Burgess’s fictional afterlives – part three, Burgess and Erica Jong
- 28th October 2011
- Blog Posts
Burgess began to appear as a fictional character in Anglophone literature in the 1980s. His earliest manifestation in an English language novel (other than his own) was an off-stage cameo in Erica Jong’s novel of Venice, Serenissima, in 1987.
Burgess and Jong were friends, as he reports in his autobiography You’ve Had Your Time. He was a generous critic of Jong’s, having included her second novel How to Save Your Own Life in his list of 99 great post-war novels. He also praised her picaresque novel Fanny highly for the Saturday Review, even claiming she had ‘gone further than Joyce’ linguistically with her pastiche of eighteenth-century novels and their language. Other critics have not rated either book quite so highly.
In return, Jong’s tribute to Burgess seems somewhat measly. Serenissima, which was later renamed as Shylock’s Daughter, tells the story of an ageing Hollywood actress, Jessica Pruitt, who is separated from her only child and seeks solace by taking up a role as judge at the Venice Film Festival, after which she hopes to star in a movie based on The Merchant of Venice to be filmed by a sensitive Swedish auteur, one of her many former lovers.
Following a debacle at the screening of his last movie, the director Björn Persson (a thinly veiled Ingmar Bergmann) abandons Venice abruptly, leaving Jessica waiting feverishly in Venice for the shoot to begin. Then she hears from her co-star that Persson has gone to visit Anthony Burgess:
‘Per shrugs, then changes the subject. He is a political animal, not a poetic one. ‘Listen, Yessica, I have not heard from Björn directly, but Lilli has communicated with me. She and Björn are in Lugano, staying with Anthony and Liana Burgess. They are in hiding, so to say. Björn is trying to get the financing for Serenissima back on track…”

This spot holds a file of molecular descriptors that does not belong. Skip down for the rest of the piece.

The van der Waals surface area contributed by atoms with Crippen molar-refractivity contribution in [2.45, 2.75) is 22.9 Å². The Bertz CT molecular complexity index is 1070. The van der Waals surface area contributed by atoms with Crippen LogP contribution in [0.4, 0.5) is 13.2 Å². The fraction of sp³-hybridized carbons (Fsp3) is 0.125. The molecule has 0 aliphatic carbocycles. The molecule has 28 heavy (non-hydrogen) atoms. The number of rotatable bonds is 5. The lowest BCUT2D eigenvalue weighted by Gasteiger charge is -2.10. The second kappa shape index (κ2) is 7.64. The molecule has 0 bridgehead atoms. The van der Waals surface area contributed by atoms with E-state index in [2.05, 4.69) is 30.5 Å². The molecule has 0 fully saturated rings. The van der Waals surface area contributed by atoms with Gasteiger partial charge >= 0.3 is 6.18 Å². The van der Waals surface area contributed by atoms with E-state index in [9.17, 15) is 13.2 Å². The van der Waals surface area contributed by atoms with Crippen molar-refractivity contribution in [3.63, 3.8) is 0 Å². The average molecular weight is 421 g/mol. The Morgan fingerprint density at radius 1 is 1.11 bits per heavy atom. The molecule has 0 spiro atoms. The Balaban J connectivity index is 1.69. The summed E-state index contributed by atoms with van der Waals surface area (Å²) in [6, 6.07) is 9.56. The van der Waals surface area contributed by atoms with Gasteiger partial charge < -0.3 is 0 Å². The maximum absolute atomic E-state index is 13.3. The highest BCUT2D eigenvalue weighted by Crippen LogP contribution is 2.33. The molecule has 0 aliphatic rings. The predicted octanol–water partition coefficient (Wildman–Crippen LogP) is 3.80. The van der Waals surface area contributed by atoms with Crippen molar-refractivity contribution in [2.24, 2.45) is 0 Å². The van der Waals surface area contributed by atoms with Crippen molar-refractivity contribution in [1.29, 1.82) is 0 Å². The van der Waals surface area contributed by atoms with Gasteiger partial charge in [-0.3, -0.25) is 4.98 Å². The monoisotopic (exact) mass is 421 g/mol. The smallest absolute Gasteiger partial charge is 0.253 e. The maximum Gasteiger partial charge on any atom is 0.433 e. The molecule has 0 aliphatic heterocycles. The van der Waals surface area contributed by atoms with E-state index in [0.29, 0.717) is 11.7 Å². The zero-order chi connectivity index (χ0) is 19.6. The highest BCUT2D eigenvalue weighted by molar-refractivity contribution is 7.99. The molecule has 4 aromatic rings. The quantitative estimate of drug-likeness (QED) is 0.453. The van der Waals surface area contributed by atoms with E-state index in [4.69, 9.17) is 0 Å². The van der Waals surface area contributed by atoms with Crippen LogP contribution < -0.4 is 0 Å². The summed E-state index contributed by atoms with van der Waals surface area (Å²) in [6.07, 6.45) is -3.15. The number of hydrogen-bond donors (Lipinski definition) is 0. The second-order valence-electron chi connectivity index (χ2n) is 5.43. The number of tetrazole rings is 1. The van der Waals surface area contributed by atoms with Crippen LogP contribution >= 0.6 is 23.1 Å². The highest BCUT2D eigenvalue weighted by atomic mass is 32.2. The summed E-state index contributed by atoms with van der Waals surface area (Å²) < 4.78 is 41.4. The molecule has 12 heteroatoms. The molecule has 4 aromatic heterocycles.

Serenissima morphs into a time-travelling fantasia where Jessica encounters Shakespeare and the Earl of Southampton on holiday in 16th century Venice. The novel seems to borrow extensively from Burgess’s own Shakespeare work in a number of instances. Serenissima, like Nothing Like The Sun, features an art-inspiring Muse (Jessica’s is Robert Graves’s White Goddess), and accepts the idea that Shakespeare contracted syphilis. The idea of a time traveller encountering Shakespeare and feeding him his own lines, as Jessica does, is the subject of a sci-fi short story that Burgess wrote for Enderby in Enderby’s Dark Lady.
Anthony Burgess never appears in Serenissima, but his influence is so significant upon it that perhaps Erica Jong felt it would be a fitting tribute to mention him within the text. However, Burgess himself later protested that this cameo was inaccurate, for the simple reason that he and Liana never had any guests. Erica Jong ‘probably has a vision of something like Baron Thyssen’s Villa Favorita or the Milanese mansion that glowers on the hill above us,’ he wrote. ‘We rest in the comparative humility proper to a writer and his wife, and nobody comes to stay with us. Perhaps astonishingly, we find that we have no friends. We do not, of course, need them.’